For more on supported networks, read up on Ethereum networks.
Each client has unique use cases and advantages, so you should choose one based on your own preferences. Diversity allows implementations to be focused on different features and user audiences. You may want to choose a client based on features, support, programming language, or licences.
Go Ethereum (Geth for short) is one of the original implementations of the Ethereum protocol. Currently, it is the most widespread client with the biggest user base and variety of tooling for users and developers. It is written in Go, fully open source and licensed under the GNU LGPL v3.
OpenEthereum is a fast, feature-rich and advanced CLI-based Ethereum client. It's built to provide the essential infrastructure for speedy and reliable services which require fast synchronisation and maximum up-time. OpenEthereum’s goal is to be the fastest, lightest, and most secure Ethereum client. It provides a clean, modular codebase for:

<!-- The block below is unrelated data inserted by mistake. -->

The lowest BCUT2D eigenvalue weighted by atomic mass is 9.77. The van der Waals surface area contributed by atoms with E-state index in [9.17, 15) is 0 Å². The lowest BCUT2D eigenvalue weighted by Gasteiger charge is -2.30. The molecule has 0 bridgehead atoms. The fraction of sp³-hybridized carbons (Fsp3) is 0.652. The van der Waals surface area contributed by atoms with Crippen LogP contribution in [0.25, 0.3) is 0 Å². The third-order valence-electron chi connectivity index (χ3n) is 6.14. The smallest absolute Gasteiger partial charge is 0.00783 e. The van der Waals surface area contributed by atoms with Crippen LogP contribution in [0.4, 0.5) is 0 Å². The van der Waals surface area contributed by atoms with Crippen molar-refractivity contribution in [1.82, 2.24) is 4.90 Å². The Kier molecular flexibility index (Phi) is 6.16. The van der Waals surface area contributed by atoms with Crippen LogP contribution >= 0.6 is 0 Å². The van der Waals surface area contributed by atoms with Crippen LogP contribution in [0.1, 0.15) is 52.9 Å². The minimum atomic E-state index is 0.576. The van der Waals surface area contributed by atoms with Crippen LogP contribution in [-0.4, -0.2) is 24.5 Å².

- easy customisation.
- light integration into services or products.
- minimal memory and storage footprint.
OpenEthereum is developed using the cutting-edge Rust programming language and licensed under the GPLv3.
Note that OpenEthereum has been deprecated and is no longer being maintained. Use it with caution and preferably switch to another client implementation.
Nethermind is an Ethereum implementation created with the C# .NET tech stack, running on all major platforms including ARM. It offers great performance with:
- an optimized virtual machine
- state access